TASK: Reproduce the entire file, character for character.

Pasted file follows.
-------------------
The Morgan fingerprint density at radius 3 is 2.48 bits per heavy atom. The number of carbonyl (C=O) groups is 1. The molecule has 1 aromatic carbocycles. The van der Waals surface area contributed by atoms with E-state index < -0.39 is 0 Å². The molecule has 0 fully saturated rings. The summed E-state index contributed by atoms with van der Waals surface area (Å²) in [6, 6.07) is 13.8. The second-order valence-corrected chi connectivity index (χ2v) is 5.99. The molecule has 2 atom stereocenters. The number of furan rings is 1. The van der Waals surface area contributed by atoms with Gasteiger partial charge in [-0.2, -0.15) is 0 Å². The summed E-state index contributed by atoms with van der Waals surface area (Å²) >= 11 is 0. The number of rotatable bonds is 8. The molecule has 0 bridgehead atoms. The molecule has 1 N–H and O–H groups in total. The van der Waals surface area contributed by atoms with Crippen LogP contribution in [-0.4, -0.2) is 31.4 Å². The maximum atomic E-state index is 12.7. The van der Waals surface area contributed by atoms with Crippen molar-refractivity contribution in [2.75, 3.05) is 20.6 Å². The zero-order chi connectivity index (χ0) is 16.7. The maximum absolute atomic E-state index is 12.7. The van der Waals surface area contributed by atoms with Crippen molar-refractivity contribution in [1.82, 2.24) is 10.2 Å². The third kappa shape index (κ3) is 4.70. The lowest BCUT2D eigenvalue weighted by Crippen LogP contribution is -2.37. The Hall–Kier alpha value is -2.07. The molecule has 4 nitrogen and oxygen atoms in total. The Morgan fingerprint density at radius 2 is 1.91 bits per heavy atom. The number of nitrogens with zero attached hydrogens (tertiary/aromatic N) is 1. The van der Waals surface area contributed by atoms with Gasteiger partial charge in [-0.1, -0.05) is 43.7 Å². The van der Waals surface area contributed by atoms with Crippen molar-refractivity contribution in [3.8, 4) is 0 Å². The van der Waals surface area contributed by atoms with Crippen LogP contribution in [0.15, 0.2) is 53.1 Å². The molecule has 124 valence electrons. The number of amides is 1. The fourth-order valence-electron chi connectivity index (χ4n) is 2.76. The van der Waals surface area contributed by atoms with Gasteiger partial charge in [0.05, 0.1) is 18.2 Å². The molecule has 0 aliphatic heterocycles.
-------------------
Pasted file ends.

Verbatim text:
The Morgan fingerprint density at radius 3 is 2.48 bits per heavy atom. The number of carbonyl (C=O) groups is 1. The molecule has 1 aromatic carbocycles. The van der Waals surface area contributed by atoms with E-state index < -0.39 is 0 Å². The molecule has 0 fully saturated rings. The summed E-state index contributed by atoms with van der Waals surface area (Å²) in [6, 6.07) is 13.8. The second-order valence-corrected chi connectivity index (χ2v) is 5.99. The molecule has 2 atom stereocenters. The number of furan rings is 1. The van der Waals surface area contributed by atoms with Gasteiger partial charge in [-0.2, -0.15) is 0 Å². The summed E-state index contributed by atoms with van der Waals surface area (Å²) >= 11 is 0. The number of rotatable bonds is 8. The molecule has 0 bridgehead atoms. The molecule has 1 N–H and O–H groups in total. The van der Waals surface area contributed by atoms with Crippen LogP contribution in [-0.4, -0.2) is 31.4 Å². The maximum atomic E-state index is 12.7. The van der Waals surface area contributed by atoms with Crippen molar-refractivity contribution in [2.75, 3.05) is 20.6 Å². The zero-order chi connectivity index (χ0) is 16.7. The maximum absolute atomic E-state index is 12.7. The van der Waals surface area contributed by atoms with Crippen molar-refractivity contribution in [1.82, 2.24) is 10.2 Å². The third kappa shape index (κ3) is 4.70. The lowest BCUT2D eigenvalue weighted by Crippen LogP contribution is -2.37. The Hall–Kier alpha value is -2.07. The molecule has 4 nitrogen and oxygen atoms in total. The Morgan fingerprint density at radius 2 is 1.91 bits per heavy atom. The number of nitrogens with zero attached hydrogens (tertiary/aromatic N) is 1. The van der Waals surface area contributed by atoms with Gasteiger partial charge in [-0.1, -0.05) is 43.7 Å². The van der Waals surface area contributed by atoms with Crippen molar-refractivity contribution in [3.8, 4) is 0 Å². The van der Waals surface area contributed by atoms with Crippen LogP contribution in [0.15, 0.2) is 53.1 Å². The molecule has 124 valence electrons. The number of amides is 1. The fourth-order valence-electron chi connectivity index (χ4n) is 2.76. The van der Waals surface area contributed by atoms with Gasteiger partial charge in [0.05, 0.1) is 18.2 Å². The molecule has 0 aliphatic heterocycles.